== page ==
The United Nations was created in 1945, seventy years ago. Created a few months before the end of one of the most destructive wars in history, the organisation was designed to promote international dialogue. The founding charter of the United Nations states that it is determined to ‘save succeeding generations from the scourge of war’ and to ‘reaffirm faith in human rights’, among other goals. But in its seventy year history, many charges have been levelled at the organisation. It has been called anachronistic. It has been denounced as ineffective, but also as heavy-handed. At the centre of these allegations, lies the United Nations Security Council. It was recently the UN International Day of Peace, a day created by the organisation to uphold the principles of peace. The day was marked by an international ceasefire and day of non-aggression. The UN Security Council ‘has primary responsibility for the maintenance of international peace and security’. But in the shadow of Peace Day, conflict continued to rock the globe – but has the UN Security Council played its role?
The controversial veto power
At the heart of many criticisms of the UN lies the UN Security Council. A council made up of five permanent and ten non-permanent member states, its powers are often a source of concern. The five permanent members are Great Britain, France, China, The United States, and Russia, and the ten others are elected by the General Assembly to serve two year terms. A major cause of controversy is the veto power these five members have. The United States, China, and Russia have been the only countries to use their veto power in the 21st century, and each of these has been on serious, contentious issues.
China and Russia exercised their right to veto to prevent the UN from condemning Bashar al-Assad’s human rights abuses in Syria. The United States vetoed a resolution that would condemn Israeli settlements in the West Bank. Russia vetoed a criminal investigation into the Malaysian Airlines plane MH370 that was shot down over the skies of Eastern Ukraine. For many, the UN Security Council may seem antithetical to the aims of the United Nation as an organisation. For an organisation which claims countries much work together for the international greater good, the existence of the UN Security Council, with its vetoes which help to shut down discussion or action, may not be true to these aims.
The membership is old-fashioned
The veto power is not the only issue with the United Nations Security Council. Kofi Annan, a former United Nations Security General criticised its make up. Annan claims that, in order for the UN Security Council to prevent fading into irrelevance, it must admit more permanent members. The UN Security Council seems to have been frozen in time. Its current permanent members seem an anachronism, failing to reflect the geopolitical realities of the current age. Stuck in a time when the world seemed divided into three zones, the West, with capitalism, and the East, communism, and the developing ‘third world’ up for grabs. France is no longer at the front line of a European advance against communism. China and Russia no longer represent a single axis of the world’s powers. As Kofi Annan rightly claims, the UN Security Council must change.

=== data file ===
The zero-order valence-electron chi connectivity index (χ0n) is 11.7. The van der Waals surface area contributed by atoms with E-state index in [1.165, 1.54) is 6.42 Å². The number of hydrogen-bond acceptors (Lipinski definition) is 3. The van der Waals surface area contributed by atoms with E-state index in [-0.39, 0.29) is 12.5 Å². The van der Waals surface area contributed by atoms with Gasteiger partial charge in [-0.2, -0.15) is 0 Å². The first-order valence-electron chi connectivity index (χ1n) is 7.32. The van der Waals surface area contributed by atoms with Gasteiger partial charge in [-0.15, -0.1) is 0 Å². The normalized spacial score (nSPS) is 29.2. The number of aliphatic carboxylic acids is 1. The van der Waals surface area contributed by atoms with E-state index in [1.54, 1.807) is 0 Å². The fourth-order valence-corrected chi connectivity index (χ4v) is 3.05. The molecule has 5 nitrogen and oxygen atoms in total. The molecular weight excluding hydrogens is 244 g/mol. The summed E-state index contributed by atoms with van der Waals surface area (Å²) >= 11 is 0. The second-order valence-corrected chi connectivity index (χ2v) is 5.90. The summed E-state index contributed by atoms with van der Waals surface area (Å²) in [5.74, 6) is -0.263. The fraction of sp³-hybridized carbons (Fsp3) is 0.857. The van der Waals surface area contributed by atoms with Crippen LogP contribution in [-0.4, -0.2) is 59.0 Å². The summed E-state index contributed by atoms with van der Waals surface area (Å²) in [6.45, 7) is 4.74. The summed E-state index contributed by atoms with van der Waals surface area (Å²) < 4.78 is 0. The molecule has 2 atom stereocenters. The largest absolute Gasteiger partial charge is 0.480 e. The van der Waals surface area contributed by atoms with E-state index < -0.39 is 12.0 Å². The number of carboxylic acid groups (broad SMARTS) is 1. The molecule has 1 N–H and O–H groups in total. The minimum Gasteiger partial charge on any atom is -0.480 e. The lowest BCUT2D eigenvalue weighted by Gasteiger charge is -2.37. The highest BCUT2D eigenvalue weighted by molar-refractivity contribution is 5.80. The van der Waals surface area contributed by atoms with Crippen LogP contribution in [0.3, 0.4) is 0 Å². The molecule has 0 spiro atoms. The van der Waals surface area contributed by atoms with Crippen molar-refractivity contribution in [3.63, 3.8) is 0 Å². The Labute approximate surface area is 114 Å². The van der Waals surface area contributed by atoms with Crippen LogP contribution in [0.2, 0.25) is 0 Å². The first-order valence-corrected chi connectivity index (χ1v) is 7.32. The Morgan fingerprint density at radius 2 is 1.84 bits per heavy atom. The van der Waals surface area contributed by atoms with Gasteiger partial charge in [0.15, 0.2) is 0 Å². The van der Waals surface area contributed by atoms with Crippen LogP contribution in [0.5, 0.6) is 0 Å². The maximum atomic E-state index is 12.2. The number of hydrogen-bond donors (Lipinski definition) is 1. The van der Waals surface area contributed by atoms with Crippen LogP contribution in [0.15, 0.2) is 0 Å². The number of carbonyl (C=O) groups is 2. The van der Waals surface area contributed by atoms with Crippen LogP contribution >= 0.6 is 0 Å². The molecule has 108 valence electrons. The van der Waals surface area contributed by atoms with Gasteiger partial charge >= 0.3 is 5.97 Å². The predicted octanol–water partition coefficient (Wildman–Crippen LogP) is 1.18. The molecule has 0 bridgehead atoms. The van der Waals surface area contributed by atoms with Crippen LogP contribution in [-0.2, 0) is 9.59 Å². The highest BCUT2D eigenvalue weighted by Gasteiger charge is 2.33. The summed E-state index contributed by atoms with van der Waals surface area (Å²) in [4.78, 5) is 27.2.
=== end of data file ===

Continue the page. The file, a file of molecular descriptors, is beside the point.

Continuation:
Which new members?
Annan suggests Germany or India as permanent members. The key to any reform of the United Nations Security Council must be the admittance of more countries from the emerging world. China and Russia are already present. With China’s powerhouse economy, and global influence, its status is undeniable. India’s growing economic and political influence merits consideration. India has already submitted a bid to become a permanent member of the UN Security Council, and this has been backed by the United States. Nigeria, which is Africa’s largest economy, and takes place in peacekeeping operations throughout the continent. It is clear that economic and military might cannot be the only criterion for membership of the United Nations Security Council – however, this has historically been the case. If the UN Security Council seeks to reform, it should also consider countries which have had a positive impact on global peace. With wars waging the world over, this would not be an easy task.